13 Dec 11. The Government must show how the excellent medical care being delivered to injured Service personnel will continue long after the memory of the Afghan Operation fades, says the Defence Committee in its Report, published today, entitled: ‘The Armed Forces Covenant in Action? Part 1: Military Casualties’. The Report, which gives praise to the first class medical treatment provided for the Armed Forces, questions whether the support for injured personnel will be sustainable over the long term. In particular, the Committee is concerned about the number of people who may go on to develop severe and life-limiting, physical, mental health, alcohol or neurological problems. There is still a question mark over whether the Government as a whole fully understands the likely future demands and related costs.
Chairman of the Committee, Rt Hon James Arbuthnot says, “We, as a Committee, have seen how determined our injured servicemen and women are to achieve the fullest possible recovery from their injuries. They see it as duty to get better and to return to their units if at all possible. And we have been impressed by the brave and skilful personnel, both military and civilian, who are providing the medical care that our Armed Forces need. But we need to have the confidence that such specific treatment, for injuries hardly ever seen in the general NHS experience, will continue long after an individual’s retirement and into old age.”
In addition to providing first class medical treatment and rehabilitation both in theatre and back in the UK, the MoD also provides other support for severely injured personnel in their journey to health and return to duty or to civilian life. It is too soon to say whether the individual Service recovery pathways and the transition protocol with health authorities are working well but they represent steps in the right direction. The Report also notes that the charities and Families Federations are making a significant contribution to the support of injured Armed Forces personnel and veterans and their families but fear that their contribution may be constrained if the level of charitable donations reduces substantially. The Committee urges the charities and the MoD to work even more closely together and explore ways of ensuring that new capital projects provided by charities can be sustained into an era when current levels of donations may no longer be relied upon.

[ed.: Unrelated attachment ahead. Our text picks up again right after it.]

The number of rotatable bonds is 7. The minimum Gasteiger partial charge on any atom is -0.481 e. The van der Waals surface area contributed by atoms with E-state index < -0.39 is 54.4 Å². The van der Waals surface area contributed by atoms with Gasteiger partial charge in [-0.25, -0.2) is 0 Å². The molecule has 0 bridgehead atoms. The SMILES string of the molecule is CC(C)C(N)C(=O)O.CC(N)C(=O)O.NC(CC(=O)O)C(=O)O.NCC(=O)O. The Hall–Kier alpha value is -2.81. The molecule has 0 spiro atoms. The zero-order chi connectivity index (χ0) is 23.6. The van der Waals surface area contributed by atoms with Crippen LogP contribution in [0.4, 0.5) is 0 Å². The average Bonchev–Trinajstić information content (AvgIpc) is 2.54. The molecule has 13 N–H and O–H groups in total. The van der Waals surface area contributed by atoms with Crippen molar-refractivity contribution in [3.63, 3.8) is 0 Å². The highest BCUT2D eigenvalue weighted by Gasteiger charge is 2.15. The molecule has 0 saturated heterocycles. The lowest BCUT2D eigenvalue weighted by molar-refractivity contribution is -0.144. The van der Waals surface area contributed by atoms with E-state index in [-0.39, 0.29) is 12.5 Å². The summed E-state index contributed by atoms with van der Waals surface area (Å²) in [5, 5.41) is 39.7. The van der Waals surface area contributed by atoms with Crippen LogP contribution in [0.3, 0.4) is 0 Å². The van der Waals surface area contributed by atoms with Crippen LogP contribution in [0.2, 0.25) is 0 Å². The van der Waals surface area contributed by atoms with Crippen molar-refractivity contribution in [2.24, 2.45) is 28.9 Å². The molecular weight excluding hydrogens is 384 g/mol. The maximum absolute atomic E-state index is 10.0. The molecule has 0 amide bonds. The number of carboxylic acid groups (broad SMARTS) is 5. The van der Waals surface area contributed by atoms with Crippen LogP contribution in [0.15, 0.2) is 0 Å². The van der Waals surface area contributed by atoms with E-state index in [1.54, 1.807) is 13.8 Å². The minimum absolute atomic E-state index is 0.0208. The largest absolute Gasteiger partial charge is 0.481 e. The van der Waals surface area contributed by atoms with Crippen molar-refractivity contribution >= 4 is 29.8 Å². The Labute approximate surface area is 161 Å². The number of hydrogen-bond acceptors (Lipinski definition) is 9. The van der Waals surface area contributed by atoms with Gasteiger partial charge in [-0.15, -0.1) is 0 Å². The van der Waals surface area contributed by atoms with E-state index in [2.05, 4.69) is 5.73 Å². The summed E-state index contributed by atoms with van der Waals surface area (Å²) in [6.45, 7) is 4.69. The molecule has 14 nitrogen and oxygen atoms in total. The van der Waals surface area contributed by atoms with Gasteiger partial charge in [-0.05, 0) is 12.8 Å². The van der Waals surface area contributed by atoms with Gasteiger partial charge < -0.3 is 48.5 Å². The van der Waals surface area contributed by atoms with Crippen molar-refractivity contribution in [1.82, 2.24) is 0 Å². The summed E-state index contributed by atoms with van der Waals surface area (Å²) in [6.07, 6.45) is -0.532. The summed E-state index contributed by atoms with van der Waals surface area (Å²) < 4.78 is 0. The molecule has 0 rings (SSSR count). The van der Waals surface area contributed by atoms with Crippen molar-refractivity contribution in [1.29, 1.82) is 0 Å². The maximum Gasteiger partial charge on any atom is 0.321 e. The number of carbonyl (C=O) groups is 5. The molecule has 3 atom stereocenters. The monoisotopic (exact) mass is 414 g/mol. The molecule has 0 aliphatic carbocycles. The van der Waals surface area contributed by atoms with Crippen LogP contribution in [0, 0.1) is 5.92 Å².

House of Commons Written Answers for Thursday 15th December 2011
Mr Mike Hancock: To ask the Secretary of State for Defence whether the completion date for the two aircraft carriers that are currently under construction have changed; and what the causes of any such delay are.
Peter Luff: The currently approved planned in-service dates for HMS Queen Elizabeth and HMS Prince of Wales are quarter four of 2016 and quarter four of 2018 respectively. The completion dates for construction have not changed. However, the Strategic Defence and Security Review called for one operational Queen Elizabeth class carrier to be converted to support the more capable Carrier Variant of the Joint Strike Fighter and we are investigating the optimum solution to meet that requirement. On current plans, we expect to conclude work to enable firm decisions on the optimum conversion solution for the operational carrier in late 2012. Depending on the outcome of that work, the completion date for the construction of the carriers may change. Either way we will have an operational carrier from around 2020.
Angus Robertson: To ask the Secretary of State for Defence what estimate he has made of the cost to the public purse of upgrading the two purchased F-35B variants to the standards required by the US Marine Corps after the completion of testing.
Peter Luff: The previous Government ordered three F-35B aircraft for test and evaluation purposes. One has been exchanged for a F-35C variant. The mission systems